By Alex Distefano
By Scott Snowden
By Anna Merlan
By Steve Almond
By Jena Ardell
By Jon Campbell
By Alan Scherstuhl
By Tessa Stuart
There are those who have a personal stake in the outcome of the Lewinsky affair. Linda Tripp, who previously made allegations of sexual misconduct against Clinton, used Monica Lewinsky's confessions to protect her own reputation. Tripp and Lewinsky became friends in part because of their shared status as exiled White House staffers. And according to her attorney James Moody, Tripp, the friend, mentor, and confidant of Monica Lewinsky, has no ax to grind but only ''wants to tell the truth.'' Tripp, like Starr, can only make use of Lewinsky's story if the confession is true. If Lewinsky concocted the sexual relationship and the intimidation story, both Starr and Tripp stand to lose.
Even Gennifer Flowers has traded on Lewinsky's story to bolster her own claim of having had a 12-year affair with Clinton when he was governor of Arkansas.
But perhaps the person who has the most to gain in all of this is Paula Jones. Monica Lewinsky's story provides her with a legitimate, even if tenuous, claim, by linking the behavior described in Lewinsky's story to Clinton's credibility in Jones's own charges of sexual harassment.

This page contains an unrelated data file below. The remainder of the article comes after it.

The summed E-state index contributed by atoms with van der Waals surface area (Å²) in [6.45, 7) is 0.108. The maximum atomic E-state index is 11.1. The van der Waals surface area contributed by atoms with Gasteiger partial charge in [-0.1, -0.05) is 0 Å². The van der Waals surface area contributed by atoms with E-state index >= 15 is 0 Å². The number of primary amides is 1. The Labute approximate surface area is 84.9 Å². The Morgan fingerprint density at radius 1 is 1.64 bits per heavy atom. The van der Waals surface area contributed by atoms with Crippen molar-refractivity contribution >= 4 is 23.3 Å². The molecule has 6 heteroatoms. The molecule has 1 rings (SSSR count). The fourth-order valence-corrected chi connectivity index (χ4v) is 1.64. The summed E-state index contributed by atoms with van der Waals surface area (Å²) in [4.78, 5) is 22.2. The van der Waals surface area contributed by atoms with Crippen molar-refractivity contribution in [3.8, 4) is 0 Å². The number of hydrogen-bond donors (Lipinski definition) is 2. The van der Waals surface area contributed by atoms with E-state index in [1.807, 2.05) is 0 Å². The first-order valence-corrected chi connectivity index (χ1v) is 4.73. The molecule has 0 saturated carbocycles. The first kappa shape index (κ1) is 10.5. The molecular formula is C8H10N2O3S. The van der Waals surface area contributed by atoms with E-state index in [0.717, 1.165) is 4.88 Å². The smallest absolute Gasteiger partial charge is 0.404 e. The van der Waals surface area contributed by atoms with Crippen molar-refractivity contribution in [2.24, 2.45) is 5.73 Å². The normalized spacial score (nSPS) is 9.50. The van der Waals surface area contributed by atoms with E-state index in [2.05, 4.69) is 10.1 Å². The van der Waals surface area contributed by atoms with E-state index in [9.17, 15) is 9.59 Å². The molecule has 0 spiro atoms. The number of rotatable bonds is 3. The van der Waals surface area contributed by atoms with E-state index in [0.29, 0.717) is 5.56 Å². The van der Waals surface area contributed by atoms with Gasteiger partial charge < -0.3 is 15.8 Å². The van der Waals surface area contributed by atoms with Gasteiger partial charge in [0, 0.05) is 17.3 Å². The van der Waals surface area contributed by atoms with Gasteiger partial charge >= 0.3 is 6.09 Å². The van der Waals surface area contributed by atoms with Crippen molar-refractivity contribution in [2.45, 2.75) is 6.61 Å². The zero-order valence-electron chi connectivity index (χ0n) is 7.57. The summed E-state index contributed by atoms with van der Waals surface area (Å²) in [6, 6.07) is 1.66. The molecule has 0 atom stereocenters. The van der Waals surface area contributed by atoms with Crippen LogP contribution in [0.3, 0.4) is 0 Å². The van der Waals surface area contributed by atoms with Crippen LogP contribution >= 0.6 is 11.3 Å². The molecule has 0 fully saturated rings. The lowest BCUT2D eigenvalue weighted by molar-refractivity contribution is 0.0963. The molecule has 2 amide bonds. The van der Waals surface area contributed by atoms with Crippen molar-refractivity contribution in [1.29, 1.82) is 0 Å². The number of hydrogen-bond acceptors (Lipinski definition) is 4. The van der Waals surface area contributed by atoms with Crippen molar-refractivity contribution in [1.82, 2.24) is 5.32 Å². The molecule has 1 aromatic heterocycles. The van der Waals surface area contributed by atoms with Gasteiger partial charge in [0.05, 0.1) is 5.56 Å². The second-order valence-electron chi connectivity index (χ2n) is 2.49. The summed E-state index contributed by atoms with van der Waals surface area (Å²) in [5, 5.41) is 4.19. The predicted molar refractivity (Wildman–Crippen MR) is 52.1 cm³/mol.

Despite reports that Monica Lewinsky will invoke the Fifth Amendment, she will very likely one day get to tell her story, either in Kenneth Starr's investigation or in the Jones lawsuit. But even if she comes forward with the truth, no matter what she says there will be those who will call her a liar. There will be those who believe her story, but question her motives--was she scorned and vindictive or simply an attention seeker? Then again, there will be those who believe her but don't think she or her experience is worth the trouble. And some will even applaud her candor. But all of this is perhaps too much for a 24-year-old to handle.
No doubt there are object lessons to be drawn from the Lewinsky affair. But the public may never hear the truth over the din of cynicism and political agendas. For that matter, Monica Lewinsky's story may be perceived as no more than a means to satisfy a craving for the sensational. If so, the cautionary tale of the Lewinsky affair, like most political scandals, may escape us. And though the lessons learned from such tales may be irrelevant to the legal issues, they often hold the key to the truth.